When antibiotic retreatment is undertaken, clinicians should initiate treatment with 4–6 weeks of the selected antibiotic; this time span is well within the treatment duration parameters of the retreatment trials. Variations in patient-specific details and the limitations of the evidence imply that the proposed duration is a starting point and clinicians may, in a variety of circumstances, need to select therapeutic regimens of longer duration.
Treatment options are extensive and choices must be individualized. Each of these options would benefit from further study followed by a GRADE assessment of the evidence and consideration of associated risks and benefits, but until this information is available, clinicians may act on the currently available evidence.
In choosing between regimens, clinicians should consider the patient’s responsiveness to previous treatment for Lyme disease, whether the illness is progressing and the rate of this progression; whether the patient has impaired immune system functioning or has received immunosuppressant corticosteroids [54,114] and whether other co-morbidities or conditions would impact antibiotic selection or efficacy. The possibility of co-infections should be investigated (see Recommendation 2e for discussion regarding co-infections complicating the diagnosis and treatment of Lyme disease).
Clinicians should also weigh the extent to which the illness interferes with the patient’s QoL, including their ability to fully participate in work, school, social and family-related activities and the strength of their initial response against the risks associated with the various therapeutic options. Antibiotic selection should also consider medication tolerability, cost, the need for lifestyle adjustments to accommodate the medication and patient preferences.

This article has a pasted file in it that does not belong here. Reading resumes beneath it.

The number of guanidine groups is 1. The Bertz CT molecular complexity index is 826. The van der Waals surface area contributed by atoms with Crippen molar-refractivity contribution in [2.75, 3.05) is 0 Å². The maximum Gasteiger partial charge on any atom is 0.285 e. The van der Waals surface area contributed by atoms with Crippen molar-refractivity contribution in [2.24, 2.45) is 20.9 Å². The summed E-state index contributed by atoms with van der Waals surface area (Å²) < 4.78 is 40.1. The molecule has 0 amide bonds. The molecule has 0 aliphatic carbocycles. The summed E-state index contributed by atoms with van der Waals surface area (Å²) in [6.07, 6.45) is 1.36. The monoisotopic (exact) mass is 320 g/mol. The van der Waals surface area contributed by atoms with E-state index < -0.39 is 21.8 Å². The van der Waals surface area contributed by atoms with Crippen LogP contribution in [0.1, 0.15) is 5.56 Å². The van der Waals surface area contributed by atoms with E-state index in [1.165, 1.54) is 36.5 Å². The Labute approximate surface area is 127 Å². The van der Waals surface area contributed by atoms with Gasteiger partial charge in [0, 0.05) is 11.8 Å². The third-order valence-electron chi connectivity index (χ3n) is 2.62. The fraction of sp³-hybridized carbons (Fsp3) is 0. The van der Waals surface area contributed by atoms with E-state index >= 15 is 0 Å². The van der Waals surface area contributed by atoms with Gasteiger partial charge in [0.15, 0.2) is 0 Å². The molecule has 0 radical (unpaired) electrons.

For patients with mild impairments who had a strong-to-moderate response to the initial antibiotic, repeat use of that agent is favored. Patients with moderate impairments or only a modest response to the initial antibiotic may benefit from switching to a different agent or combination of agents; the latter to include at least one agent that is able to effectively reach intracellular compartments [109,110]. Injectable penicillin G benzathine or iv. agents such as ceftriaxone are other options.
For patients with significant impairments and/or a minimal or absent therapeutic response, a combination of oral antibiotics or injectable penicillin G benzathine or iv. ceftriaxone alone, or in combination with other agents, is preferred. For patients who experienced disease progression despite earlier therapy, treatment with injectable penicillin G benzathine or an iv. agent, such as ceftriaxone, alone or in combination with other antibiotics, is advisable. Additionally, minimal or absent responses and disease progression require a re-evaluation of the original diagnosis. (Recommendation, very low-quality evidence)
Role of patient preferences
High: The heterogeneous nature of the patient population seen in clinical practice, particularly with regard to variations in disease severity, QoL impairments and aversion to treatment-related risk, is likely to affect the risk–benefit assessment. Although many patients will value the opportunity to improve their individual QoL through antibiotic treatment over the risk of adverse events, others may prefer to avoid the risks associated with treatment. Hence, treatment options, including their associated risks and benefits, should be discussed with the patient in the context of shared medical decision-making.
Clinicians should re-assess patients immediately following the completion of the initial course of retreatment to evaluate the effectiveness of retreatment and the need for therapeutic adjustments. Reassessment may need to be done much earlier and with greater scrutiny in patients with severe disease or when the therapeutic intervention carries substantial risk.
For patients who improve yet continue to have persistent manifestations and continuing QoL impairments following 4–6 weeks of antibiotic retreatment, decisions regarding the continuation, modification or discontinuation of treatment should be based on several factors. In addition to the factors listed in Recommendation 3b, the decision to continue treatment may depend on the length of time between the initial and subsequent retreatment, the strength of the patient’s response to retreatment, the severity of the patient’s current impairments, whether diagnostic tests, symptoms or treatment response suggest ongoing infection and whether the patient relapses when treatment is withdrawn.